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Hope for the best – prepare for the worst

Tuesday 25 January 2022 | Written by Supplied | Published in Editorials, Opinion


Hope for the best – prepare for the worst
The Infrastructure Cook Islands Civil Works Division and Projects removing a tree trunk from the Avatiu stream near Raro Cars. PC: ICI. 22012146.

The hard work and dedication of all of our teams, combined with Government’s recent investments in climate-resilient infrastructure, has greatly lessened the storm’s impact on our communities, writes Prime Minister Mark Brown.

Kia Orana tatou

I hope everyone is safe and well after the wild weather conditions we all faced over the weekend.

While there has been a lot of clean up to do and in some cases damage to repair, I think we must give thanks to the Almighty for his protection over our country.  The tropical depression TD05F could easily have intensified to a fully named cyclone that could have caused significantly more damage and threat to life than it did. Luckily it did not and overall, I was very encouraged by how well our infrastructure stood up to what was a significant storm and again very high rainfall.

Having been out on the road and meeting with some of our frontline agencies during the weekend, I was very impressed as they went about their work, I was also impressed with the way these teams got the job done – restoring fallen power lines, clearing blocked streams and roadways, removing debris in the middle of the wind and rain, and keeping a close eye on our bridges, drains, culverts, roads and other key infrastructure.

To all of our government staff who worked through this weekend – from Emergency Management Cook Islands, our Police Service, Infrastructure Cook Islands, Te Aponga Uira, Airport and Ports staff and the Meteorological and others – I would like to express my sincere gratitude for your efforts.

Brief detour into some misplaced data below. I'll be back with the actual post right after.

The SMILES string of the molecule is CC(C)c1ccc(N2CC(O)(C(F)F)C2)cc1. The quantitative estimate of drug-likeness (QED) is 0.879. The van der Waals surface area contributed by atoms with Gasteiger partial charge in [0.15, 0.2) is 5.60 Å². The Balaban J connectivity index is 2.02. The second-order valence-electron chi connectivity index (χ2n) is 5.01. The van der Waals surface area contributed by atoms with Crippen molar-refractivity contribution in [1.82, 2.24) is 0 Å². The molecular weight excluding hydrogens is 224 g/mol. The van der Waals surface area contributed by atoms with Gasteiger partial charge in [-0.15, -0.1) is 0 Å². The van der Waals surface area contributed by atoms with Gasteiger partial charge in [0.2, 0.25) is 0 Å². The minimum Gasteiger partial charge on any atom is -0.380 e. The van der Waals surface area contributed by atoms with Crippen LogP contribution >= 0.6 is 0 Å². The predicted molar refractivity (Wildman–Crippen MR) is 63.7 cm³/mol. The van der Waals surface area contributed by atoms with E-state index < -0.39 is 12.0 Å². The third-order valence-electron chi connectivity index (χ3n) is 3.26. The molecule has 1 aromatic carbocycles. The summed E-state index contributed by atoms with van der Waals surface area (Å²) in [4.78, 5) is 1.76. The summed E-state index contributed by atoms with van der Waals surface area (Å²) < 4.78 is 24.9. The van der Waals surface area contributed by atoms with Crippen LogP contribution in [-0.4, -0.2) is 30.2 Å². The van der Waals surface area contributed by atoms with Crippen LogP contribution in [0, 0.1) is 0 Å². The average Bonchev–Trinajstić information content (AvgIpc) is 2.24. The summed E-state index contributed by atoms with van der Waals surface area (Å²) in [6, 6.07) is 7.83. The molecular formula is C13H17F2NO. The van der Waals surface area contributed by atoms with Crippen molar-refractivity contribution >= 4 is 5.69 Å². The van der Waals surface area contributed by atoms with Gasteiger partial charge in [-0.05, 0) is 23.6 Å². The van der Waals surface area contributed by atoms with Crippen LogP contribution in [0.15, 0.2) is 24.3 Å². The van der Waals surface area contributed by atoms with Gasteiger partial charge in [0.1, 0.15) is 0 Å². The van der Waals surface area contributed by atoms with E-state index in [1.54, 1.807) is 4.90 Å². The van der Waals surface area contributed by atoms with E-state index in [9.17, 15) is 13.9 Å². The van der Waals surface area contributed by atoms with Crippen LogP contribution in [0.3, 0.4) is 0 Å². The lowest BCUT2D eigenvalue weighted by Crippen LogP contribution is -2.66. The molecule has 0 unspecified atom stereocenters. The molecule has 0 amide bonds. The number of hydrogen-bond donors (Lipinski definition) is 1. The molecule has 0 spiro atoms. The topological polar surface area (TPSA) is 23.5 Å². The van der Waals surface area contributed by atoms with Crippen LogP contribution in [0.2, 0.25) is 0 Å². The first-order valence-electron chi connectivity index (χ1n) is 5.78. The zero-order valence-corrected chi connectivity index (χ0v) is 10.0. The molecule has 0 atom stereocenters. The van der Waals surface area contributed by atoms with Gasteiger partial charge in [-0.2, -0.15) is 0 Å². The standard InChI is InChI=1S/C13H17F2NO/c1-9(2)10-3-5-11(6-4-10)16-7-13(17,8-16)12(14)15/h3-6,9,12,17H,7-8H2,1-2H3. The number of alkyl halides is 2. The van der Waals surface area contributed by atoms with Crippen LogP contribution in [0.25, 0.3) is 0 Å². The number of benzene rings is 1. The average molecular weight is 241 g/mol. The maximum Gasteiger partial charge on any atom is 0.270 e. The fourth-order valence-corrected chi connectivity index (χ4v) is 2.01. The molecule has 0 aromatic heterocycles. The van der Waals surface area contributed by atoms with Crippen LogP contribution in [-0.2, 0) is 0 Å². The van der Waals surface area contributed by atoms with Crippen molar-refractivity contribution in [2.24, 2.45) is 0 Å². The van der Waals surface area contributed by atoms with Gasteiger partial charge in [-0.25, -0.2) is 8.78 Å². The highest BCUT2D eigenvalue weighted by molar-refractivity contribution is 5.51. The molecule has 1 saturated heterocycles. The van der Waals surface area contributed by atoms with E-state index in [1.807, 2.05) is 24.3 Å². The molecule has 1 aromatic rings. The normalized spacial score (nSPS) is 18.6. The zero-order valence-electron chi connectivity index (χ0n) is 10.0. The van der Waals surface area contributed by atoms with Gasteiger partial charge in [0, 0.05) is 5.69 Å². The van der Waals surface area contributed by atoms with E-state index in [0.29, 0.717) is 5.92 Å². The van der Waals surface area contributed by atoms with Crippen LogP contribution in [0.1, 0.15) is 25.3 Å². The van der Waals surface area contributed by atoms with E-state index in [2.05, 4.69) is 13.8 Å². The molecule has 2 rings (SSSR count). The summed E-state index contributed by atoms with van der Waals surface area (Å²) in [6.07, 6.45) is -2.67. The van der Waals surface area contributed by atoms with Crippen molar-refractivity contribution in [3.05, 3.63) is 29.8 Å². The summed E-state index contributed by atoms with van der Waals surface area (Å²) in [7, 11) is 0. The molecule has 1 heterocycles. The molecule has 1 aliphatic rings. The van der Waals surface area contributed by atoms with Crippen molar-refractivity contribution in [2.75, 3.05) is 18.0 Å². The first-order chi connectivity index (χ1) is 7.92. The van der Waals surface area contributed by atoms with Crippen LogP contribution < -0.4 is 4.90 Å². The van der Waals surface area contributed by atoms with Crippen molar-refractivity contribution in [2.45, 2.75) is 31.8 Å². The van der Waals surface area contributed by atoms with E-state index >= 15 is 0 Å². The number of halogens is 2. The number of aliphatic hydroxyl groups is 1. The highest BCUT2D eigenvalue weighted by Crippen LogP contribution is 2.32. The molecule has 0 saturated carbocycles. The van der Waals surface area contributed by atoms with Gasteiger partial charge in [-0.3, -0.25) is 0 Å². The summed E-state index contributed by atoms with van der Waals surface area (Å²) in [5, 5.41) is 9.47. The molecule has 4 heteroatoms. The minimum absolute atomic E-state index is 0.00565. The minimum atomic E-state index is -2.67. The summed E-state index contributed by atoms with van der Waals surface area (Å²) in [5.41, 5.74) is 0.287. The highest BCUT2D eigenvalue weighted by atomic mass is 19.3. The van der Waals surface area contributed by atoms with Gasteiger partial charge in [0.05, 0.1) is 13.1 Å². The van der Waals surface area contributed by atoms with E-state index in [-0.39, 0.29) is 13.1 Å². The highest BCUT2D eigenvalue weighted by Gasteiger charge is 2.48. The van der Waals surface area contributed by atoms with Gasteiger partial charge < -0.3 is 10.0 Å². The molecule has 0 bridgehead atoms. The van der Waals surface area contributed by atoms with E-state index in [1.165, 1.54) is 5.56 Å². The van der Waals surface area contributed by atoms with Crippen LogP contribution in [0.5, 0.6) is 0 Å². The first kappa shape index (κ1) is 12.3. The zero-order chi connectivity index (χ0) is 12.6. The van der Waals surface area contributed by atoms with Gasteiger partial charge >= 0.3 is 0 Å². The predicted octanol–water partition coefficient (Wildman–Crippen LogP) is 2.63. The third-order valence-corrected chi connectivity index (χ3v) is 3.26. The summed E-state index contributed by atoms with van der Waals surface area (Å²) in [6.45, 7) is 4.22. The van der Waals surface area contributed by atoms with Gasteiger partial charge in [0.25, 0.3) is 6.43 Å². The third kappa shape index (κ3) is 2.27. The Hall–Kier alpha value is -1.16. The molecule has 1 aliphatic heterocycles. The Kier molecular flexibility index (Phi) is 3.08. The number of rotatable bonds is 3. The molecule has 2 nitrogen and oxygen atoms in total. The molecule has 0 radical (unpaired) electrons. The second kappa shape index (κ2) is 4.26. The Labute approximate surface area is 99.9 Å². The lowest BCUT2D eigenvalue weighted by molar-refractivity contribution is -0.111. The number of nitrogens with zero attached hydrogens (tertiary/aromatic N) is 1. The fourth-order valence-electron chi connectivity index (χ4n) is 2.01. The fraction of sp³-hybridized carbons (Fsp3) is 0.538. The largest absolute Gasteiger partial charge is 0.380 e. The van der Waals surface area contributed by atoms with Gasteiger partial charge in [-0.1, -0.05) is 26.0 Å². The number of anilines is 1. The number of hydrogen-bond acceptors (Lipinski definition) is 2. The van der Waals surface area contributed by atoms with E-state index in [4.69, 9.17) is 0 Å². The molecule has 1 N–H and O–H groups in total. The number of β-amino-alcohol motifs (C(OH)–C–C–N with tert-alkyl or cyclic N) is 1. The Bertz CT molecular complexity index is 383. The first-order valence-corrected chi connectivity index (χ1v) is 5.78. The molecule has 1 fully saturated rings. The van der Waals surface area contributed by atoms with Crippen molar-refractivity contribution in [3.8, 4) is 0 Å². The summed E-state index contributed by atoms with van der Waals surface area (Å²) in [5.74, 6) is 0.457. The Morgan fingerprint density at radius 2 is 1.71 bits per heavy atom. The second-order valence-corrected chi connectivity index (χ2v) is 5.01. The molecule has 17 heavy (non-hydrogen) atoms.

We turn now to the clean up and again thanks go also to those who have already started the clean up efforts these past couple of days. The public service will be looking to release public servants to participate in community clean-ups especially around waterlogged sites and vegetation to reduce the risk of mosquitoes breeding and a potential dengue outbreak. We want everyone to chip in and do your bit.

The hard work and dedication of all of our teams, combined with Government’s recent investments in climate-resilient infrastructure, has greatly lessened the storm’s impact on our communities.

But there is always more that we still need to do. We cannot entirely escape the effects of these storms, with a number of homes suffering from flooding or roof damage and many of our growers’ crops adversely affected. It was recorded that 122mm of rain fell in the four-hour period of 12 noon to 4pm on Friday. So much water in a short time frame is what we have seen in previous years and can expect in the future with the effects of climate change. There is no chance for the water to flow to the sea quick enough so it backs up and causes flash flooding.

While we have made improvements in drainage, with more to come – things like strengthening and reconstructing bridges, upgrading road drainage, the use of gabion walls in at-risk coastal and stream areas, the raising of the Avatiu Port wharf frontage – have all proved to be immensely worthwhile expenditures that will continue protecting our communities for many years to come.

And they will need to.

As mentioned previously, this era of climate change it is more important than ever for us to continue our national investment in resilience measures and enduring infrastructure projects that can withstand whatever is thrown at them. The weather extremes we have just experienced have provided us with a snapshot of the possible impacts of climate change.

Accordingly, ensuring that the Cook Islands has comprehensive disaster preparedness procedures and protocols in place is high on the list of your government’s priorities. So while we will always hope for the best, it is also vital that we prepare for the worst.

We only have to look to our Pacific neighbours in Tonga to see what chaos and tragedy an unexpected event like the eruption of the Hunga Tonga-Hunga Ha’apai volcano can cause.

Thousands have been displaced from their homes and many more are greatly in need of food and fresh water.

As they face the far-reaching impacts of the eruption and ensuing tsunami and ashfall, I know the thoughts and prayers of our nation are with the people of Tonga right now.

I was very happy to be able to present a cheque on all our behalf for $5000 to help kickstart our Cook Islands Red Cross Society’s Tonga Radiothon on Friday and it was heart-warming to see the donations continue to flow in throughout the day, with more than $20,000 raised in just six hours. If you would still like to make a donation, you can have a look on the Society’s Facebook page for details.

Kia Manuia.